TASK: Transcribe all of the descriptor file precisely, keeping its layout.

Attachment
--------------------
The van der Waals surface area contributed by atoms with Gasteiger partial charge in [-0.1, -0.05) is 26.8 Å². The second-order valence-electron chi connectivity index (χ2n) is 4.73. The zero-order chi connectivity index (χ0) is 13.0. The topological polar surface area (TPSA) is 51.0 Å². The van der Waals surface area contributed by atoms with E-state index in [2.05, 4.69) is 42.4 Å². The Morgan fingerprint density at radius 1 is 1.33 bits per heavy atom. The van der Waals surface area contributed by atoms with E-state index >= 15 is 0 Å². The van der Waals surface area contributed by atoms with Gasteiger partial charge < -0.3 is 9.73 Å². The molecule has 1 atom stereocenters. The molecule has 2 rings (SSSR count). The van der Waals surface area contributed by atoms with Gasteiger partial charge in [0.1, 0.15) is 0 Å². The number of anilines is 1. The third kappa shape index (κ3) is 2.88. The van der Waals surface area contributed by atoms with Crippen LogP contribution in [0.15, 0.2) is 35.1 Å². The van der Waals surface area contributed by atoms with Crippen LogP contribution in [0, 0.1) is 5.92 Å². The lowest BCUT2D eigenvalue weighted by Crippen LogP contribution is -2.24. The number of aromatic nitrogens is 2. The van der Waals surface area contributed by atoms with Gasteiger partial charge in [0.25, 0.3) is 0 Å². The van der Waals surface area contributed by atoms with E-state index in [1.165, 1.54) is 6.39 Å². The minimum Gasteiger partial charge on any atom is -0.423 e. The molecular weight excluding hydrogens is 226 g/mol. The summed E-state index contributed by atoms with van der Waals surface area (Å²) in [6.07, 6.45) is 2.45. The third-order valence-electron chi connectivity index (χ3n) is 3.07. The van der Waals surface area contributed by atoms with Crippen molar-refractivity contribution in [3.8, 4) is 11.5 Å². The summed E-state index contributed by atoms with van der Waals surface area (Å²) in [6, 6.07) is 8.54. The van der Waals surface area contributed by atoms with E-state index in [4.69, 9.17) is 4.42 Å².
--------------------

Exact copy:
The van der Waals surface area contributed by atoms with Gasteiger partial charge in [-0.1, -0.05) is 26.8 Å². The second-order valence-electron chi connectivity index (χ2n) is 4.73. The zero-order chi connectivity index (χ0) is 13.0. The topological polar surface area (TPSA) is 51.0 Å². The van der Waals surface area contributed by atoms with E-state index in [2.05, 4.69) is 42.4 Å². The Morgan fingerprint density at radius 1 is 1.33 bits per heavy atom. The van der Waals surface area contributed by atoms with E-state index >= 15 is 0 Å². The van der Waals surface area contributed by atoms with Gasteiger partial charge < -0.3 is 9.73 Å². The molecule has 1 atom stereocenters. The molecule has 2 rings (SSSR count). The van der Waals surface area contributed by atoms with Gasteiger partial charge in [0.1, 0.15) is 0 Å². The number of anilines is 1. The third kappa shape index (κ3) is 2.88. The van der Waals surface area contributed by atoms with Crippen LogP contribution in [0.15, 0.2) is 35.1 Å². The van der Waals surface area contributed by atoms with Crippen LogP contribution in [0, 0.1) is 5.92 Å². The lowest BCUT2D eigenvalue weighted by Crippen LogP contribution is -2.24. The number of aromatic nitrogens is 2. The van der Waals surface area contributed by atoms with Gasteiger partial charge in [0.25, 0.3) is 0 Å². The van der Waals surface area contributed by atoms with E-state index in [1.165, 1.54) is 6.39 Å². The minimum Gasteiger partial charge on any atom is -0.423 e. The molecular weight excluding hydrogens is 226 g/mol. The summed E-state index contributed by atoms with van der Waals surface area (Å²) in [6.07, 6.45) is 2.45. The third-order valence-electron chi connectivity index (χ3n) is 3.07. The van der Waals surface area contributed by atoms with Crippen molar-refractivity contribution in [3.8, 4) is 11.5 Å². The summed E-state index contributed by atoms with van der Waals surface area (Å²) in [6, 6.07) is 8.54. The van der Waals surface area contributed by atoms with E-state index in [4.69, 9.17) is 4.42 Å².